Sherritt confirms it will expand its mining joint venture in Cuba

Photo by Shane McLendon

21st February 2022

The Canadian nickel and cobalt miner, Sherritt International, has said that despite the impact of the global pandemic, continuing US sanctions, and rising input costs, it has been able to meet it 2021 production and cost targets and will as planned proceed with the expansion of its operations in Cuba  

Announcing its 2021-year-end results, Leon Binedell, the President and CEO of Sherritt, said that underpinning the progress made in 2021 were improved nickel and cobalt market fundamentals driven by the rapid adoption of electric vehicles.  

Observing that the company expects market conditions to be bullish in the near term, he said that as Sherritt Technologies commercialise projects, Sherritt International intends extending the life of its joint venture mining operations at Moa in Eastern Cuba beyond 2040 and increasing its combined nickel and cobalt production capacity. Sherritt has a 50% stake in the mining joint venture with Cuba’s Compania General de Niquel. 

The company said in a news release that its share of finished nickel and cobalt production at Moa in 2021 was 4,266 tons and 476 tons respectively. Overall, Moa produced 15,592 tons of finished nickel last year, a figure on a par with that produced in 2020, and 1,763 tons of finished cobalt, a 5% improvement on cobalt output in 2020. The company anticipates that in 2022 total finished nickel production will be 32,000 and 34,000 tons and between 3,400 and 3,700 tons of finished cobalt. 

Sherritt reported that although there had been ‘variability’ in the timing of cash and cash equivalents from its mining and energy operations in Cuba, payments were continuing to be received. Binedell said that the company’s weaker year-end cash position was because of lower energy payments from its Cuban partner Energas on account of their reduced access to foreign currency and a decision by the company to defer distributions expected from the Moa joint venture in the fourth quarter.  

In its news release Sherritt said that it had since received C$8.1mn (US$6.29mn) as its share of Moa JV distributions, anticipates an additional distribution in the first quarter of the year, and said it expects greater than C$35mn (US$27.5mn) from the JV in the 2022 financial year. 

The company previously indicated that while it anticipates improved economic conditions in Cuba in 2022, it continued to anticipate variability in the timing and the amount of energy payments in the near term and was working with its Cuban partners to ensure timely receipt of energy payments.  

Unit operating costs of C$23.06/MWh (US$18.10) for Sherritt’s power business in the 2021 financial year were lower than anticipated largely owing to the impacts of a stronger Canadian dollar and the unification of Cuba’s dual currencies. The company forecast the unit cost for its energy operations in Cuba in 2022 at between C$26.50/MWh (US$20.8) and C$28/MWh (US$22).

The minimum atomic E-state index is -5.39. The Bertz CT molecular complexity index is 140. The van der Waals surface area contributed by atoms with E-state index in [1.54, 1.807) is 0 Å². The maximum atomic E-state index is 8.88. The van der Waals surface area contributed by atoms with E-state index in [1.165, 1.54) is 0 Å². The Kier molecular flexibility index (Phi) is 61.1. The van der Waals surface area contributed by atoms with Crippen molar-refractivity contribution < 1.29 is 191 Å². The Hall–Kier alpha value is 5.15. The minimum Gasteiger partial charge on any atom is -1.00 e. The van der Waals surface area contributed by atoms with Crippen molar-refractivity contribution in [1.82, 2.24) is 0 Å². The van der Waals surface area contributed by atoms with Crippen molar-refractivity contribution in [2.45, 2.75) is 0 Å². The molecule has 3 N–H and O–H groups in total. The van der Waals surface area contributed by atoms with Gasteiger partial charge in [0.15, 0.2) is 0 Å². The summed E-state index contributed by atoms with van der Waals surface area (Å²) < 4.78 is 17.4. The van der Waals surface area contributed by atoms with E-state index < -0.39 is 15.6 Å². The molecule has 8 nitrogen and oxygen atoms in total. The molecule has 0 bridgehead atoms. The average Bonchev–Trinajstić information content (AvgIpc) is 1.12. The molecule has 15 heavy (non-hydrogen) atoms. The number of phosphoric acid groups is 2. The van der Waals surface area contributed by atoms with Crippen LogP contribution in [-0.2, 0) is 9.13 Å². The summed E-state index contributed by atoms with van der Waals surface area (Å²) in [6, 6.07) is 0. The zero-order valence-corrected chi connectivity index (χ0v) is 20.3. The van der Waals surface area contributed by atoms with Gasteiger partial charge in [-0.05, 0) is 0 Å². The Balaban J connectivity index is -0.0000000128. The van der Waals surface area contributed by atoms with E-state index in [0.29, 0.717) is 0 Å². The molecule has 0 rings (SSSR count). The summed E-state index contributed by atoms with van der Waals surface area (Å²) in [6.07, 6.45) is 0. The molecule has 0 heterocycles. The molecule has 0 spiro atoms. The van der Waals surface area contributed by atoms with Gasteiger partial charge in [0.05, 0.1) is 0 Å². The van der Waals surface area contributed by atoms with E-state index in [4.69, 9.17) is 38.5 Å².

Sherritt said that it will now proceed with its expansion strategy in conjunction with its Cuban partners to capitalise on the growing demand for high purity nickel and cobalt required for electric vehicles  

The company confirmed that to support the growth strategy it announced last November it will extend the life of the mine and increase finished nickel and cobalt production by somewhere between 15% and 20% of what it achieved in 2021. In part, this will involve expenditure on a new slurry preparation plant. The US$27mn investment is expected to be completed in 2024, reducing ore haulage and decreasing the intensity of the mine’s carbon emissions. Once on stream, the new plant is expected to see an increase in production of mixed sulphides by about 1,700 tons a year.  

In addition, the company intends completing a previously suspended expansion of a processing plant at Moa and the upgrading of some utilities to facilitate increased sulphide production there. It will also seek to extend the life of the mine through the conversion of mineral resources into reserves based on an economic cut-off grade. 

Sherritt said that its intention is to become a leading green metals producer, with Sherritt Technologies enabling transformational growth and balance sheet strength by maximising the value of its Cuban energy businesses. 

Separately on a call, Binedell told analysts that Sherritt continued its discussions with its Cuban partners “to expedite the payment of overdue receivables, increase availability of natural gas needed for power production activities, and extend the power generation agreement with Energas, which is currently slated to expire in March of 2023”. 

To that end, he said, Sherritt had completed a feasibility study detailing the economic benefits of extending the power agreement. The study was approved by the shareholders of Energas and is expected, he noted, to be submitted this month to the Cuban authorities for final review, with approval expected before the year’s end. 

Sherritt has a one‑third interest in Energas SA through a joint venture that sees it receive raw natural gas and generate electricity for sale into the Cuban national electrical grid. Unión Eléctrica (UNE) and Unión Cubapetróleo (CUPET) hold the remaining two‑thirds interest in Energas.

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